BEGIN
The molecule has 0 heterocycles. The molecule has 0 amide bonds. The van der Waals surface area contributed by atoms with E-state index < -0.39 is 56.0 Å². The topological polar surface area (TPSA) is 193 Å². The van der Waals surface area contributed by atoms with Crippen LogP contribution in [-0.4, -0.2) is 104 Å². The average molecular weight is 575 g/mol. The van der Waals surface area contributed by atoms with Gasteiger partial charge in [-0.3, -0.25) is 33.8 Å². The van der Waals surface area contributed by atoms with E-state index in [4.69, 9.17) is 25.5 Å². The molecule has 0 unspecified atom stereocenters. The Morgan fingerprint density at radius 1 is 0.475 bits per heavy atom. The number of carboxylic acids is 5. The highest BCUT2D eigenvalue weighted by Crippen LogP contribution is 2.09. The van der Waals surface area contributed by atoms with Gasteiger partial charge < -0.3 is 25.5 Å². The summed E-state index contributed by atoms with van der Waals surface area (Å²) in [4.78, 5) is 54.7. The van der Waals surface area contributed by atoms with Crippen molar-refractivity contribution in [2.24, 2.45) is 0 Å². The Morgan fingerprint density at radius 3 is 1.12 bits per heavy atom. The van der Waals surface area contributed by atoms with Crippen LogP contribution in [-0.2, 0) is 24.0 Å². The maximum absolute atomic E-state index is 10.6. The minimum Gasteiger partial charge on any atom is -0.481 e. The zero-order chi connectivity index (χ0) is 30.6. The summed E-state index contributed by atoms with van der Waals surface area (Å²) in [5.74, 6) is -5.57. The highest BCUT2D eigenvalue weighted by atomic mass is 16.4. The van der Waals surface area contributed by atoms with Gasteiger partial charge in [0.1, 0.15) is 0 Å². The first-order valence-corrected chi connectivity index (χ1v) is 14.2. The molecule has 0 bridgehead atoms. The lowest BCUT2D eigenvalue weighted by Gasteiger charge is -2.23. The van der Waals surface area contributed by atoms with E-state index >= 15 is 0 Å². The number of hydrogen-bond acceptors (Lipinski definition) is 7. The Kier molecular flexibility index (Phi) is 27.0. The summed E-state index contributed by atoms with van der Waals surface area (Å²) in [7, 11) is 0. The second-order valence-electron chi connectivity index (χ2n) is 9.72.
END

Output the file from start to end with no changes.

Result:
The molecule has 0 heterocycles. The molecule has 0 amide bonds. The van der Waals surface area contributed by atoms with E-state index < -0.39 is 56.0 Å². The topological polar surface area (TPSA) is 193 Å². The van der Waals surface area contributed by atoms with Crippen LogP contribution in [-0.4, -0.2) is 104 Å². The average molecular weight is 575 g/mol. The van der Waals surface area contributed by atoms with Gasteiger partial charge in [-0.3, -0.25) is 33.8 Å². The van der Waals surface area contributed by atoms with E-state index in [4.69, 9.17) is 25.5 Å². The molecule has 0 unspecified atom stereocenters. The Morgan fingerprint density at radius 1 is 0.475 bits per heavy atom. The number of carboxylic acids is 5. The highest BCUT2D eigenvalue weighted by Crippen LogP contribution is 2.09. The van der Waals surface area contributed by atoms with Gasteiger partial charge < -0.3 is 25.5 Å². The summed E-state index contributed by atoms with van der Waals surface area (Å²) in [4.78, 5) is 54.7. The van der Waals surface area contributed by atoms with Crippen molar-refractivity contribution in [2.24, 2.45) is 0 Å². The Morgan fingerprint density at radius 3 is 1.12 bits per heavy atom. The van der Waals surface area contributed by atoms with Crippen LogP contribution in [-0.2, 0) is 24.0 Å². The maximum absolute atomic E-state index is 10.6. The minimum Gasteiger partial charge on any atom is -0.481 e. The zero-order chi connectivity index (χ0) is 30.6. The summed E-state index contributed by atoms with van der Waals surface area (Å²) in [5.74, 6) is -5.57. The highest BCUT2D eigenvalue weighted by atomic mass is 16.4. The van der Waals surface area contributed by atoms with Gasteiger partial charge in [0.1, 0.15) is 0 Å². The first-order valence-corrected chi connectivity index (χ1v) is 14.2. The molecule has 0 bridgehead atoms. The lowest BCUT2D eigenvalue weighted by Gasteiger charge is -2.23. The van der Waals surface area contributed by atoms with E-state index >= 15 is 0 Å². The number of hydrogen-bond acceptors (Lipinski definition) is 7. The Kier molecular flexibility index (Phi) is 27.0. The summed E-state index contributed by atoms with van der Waals surface area (Å²) in [7, 11) is 0. The second-order valence-electron chi connectivity index (χ2n) is 9.72.